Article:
Manos: The Hands of Fate

Manos: The Hands of Fate ★★★★

I'm a big believer that some things, at least in their purest form, cannot be learned. Yes, people can become legitimately great at many things at which they're not naturally gifted via hard work, study, and dedication. But some people are simply born with it. It's not an easy distinction to draw, but when you see one of those naturals at work, you know that you're witnessing something rarified.

That's why the Manos mythos holds strong while so many similar amateur productions go down as simply noble efforts. Hal Warren was not a natural filmmaker, actor, writer, or film artist of any kind. What Hal Warren had was an innate flair for unpleasantness. All the hard work and film scholarship in the world could never hope to capture the perverse, pervasive ugliness that manifests in every dreary frame, oddly emphasized line reading, and ill-matched jazz riff of Manos.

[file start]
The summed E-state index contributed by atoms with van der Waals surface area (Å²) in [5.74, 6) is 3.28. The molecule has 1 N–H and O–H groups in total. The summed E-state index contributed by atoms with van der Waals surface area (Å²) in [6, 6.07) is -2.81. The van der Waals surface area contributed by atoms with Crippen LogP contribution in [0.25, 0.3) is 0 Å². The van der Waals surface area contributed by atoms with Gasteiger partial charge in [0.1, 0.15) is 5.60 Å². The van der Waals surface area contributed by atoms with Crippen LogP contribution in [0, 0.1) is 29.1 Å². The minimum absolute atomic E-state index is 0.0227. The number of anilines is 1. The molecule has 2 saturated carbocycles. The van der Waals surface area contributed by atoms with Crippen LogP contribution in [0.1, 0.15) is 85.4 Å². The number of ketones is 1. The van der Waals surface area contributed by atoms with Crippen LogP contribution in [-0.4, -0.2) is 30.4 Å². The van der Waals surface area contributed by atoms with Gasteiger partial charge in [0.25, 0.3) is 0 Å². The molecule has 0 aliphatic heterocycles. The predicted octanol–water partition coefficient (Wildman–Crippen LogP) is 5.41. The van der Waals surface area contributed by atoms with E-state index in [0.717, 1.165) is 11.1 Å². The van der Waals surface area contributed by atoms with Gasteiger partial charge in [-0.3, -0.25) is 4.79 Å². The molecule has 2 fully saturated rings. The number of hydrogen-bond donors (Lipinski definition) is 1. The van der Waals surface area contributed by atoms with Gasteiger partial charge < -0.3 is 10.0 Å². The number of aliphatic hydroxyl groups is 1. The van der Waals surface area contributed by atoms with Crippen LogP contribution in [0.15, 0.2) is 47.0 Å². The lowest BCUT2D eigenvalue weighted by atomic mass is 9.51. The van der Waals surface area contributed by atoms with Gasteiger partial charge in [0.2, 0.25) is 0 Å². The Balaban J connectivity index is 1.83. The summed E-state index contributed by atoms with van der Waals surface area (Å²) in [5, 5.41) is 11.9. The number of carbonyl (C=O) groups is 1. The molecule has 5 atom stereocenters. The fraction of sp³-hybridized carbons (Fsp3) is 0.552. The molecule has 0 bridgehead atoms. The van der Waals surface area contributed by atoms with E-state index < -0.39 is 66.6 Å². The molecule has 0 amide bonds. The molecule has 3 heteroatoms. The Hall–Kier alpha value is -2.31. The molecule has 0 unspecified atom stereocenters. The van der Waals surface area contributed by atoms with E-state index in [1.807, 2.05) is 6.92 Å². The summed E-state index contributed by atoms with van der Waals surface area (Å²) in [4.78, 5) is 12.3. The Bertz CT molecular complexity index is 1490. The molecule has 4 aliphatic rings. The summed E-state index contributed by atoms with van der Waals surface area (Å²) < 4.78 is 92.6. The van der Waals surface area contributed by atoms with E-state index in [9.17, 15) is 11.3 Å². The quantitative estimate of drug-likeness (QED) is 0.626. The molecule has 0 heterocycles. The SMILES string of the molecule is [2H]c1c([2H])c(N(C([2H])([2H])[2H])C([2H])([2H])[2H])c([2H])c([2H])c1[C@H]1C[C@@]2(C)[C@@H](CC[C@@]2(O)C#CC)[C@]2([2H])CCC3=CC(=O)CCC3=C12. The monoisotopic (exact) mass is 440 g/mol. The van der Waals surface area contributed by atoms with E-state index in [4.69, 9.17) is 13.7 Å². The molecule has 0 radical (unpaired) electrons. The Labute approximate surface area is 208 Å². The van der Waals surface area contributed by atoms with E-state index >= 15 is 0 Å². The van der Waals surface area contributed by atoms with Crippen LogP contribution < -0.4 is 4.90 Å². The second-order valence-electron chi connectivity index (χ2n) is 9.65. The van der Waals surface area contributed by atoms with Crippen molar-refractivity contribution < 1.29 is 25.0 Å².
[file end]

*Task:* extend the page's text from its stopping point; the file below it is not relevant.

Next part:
Even on my fifth or so viewing, this movie continues to surprise and amaze me by being a singularly unpleasant cinematic experience in a way that doesn't resemble anything else I've ever seen. That kind of soul-deep ugliness is something you either have inside of you or you don't, and at least from a filmic perspective, Hal Warren was born with reserves of ugliness the rest of us can only dream of.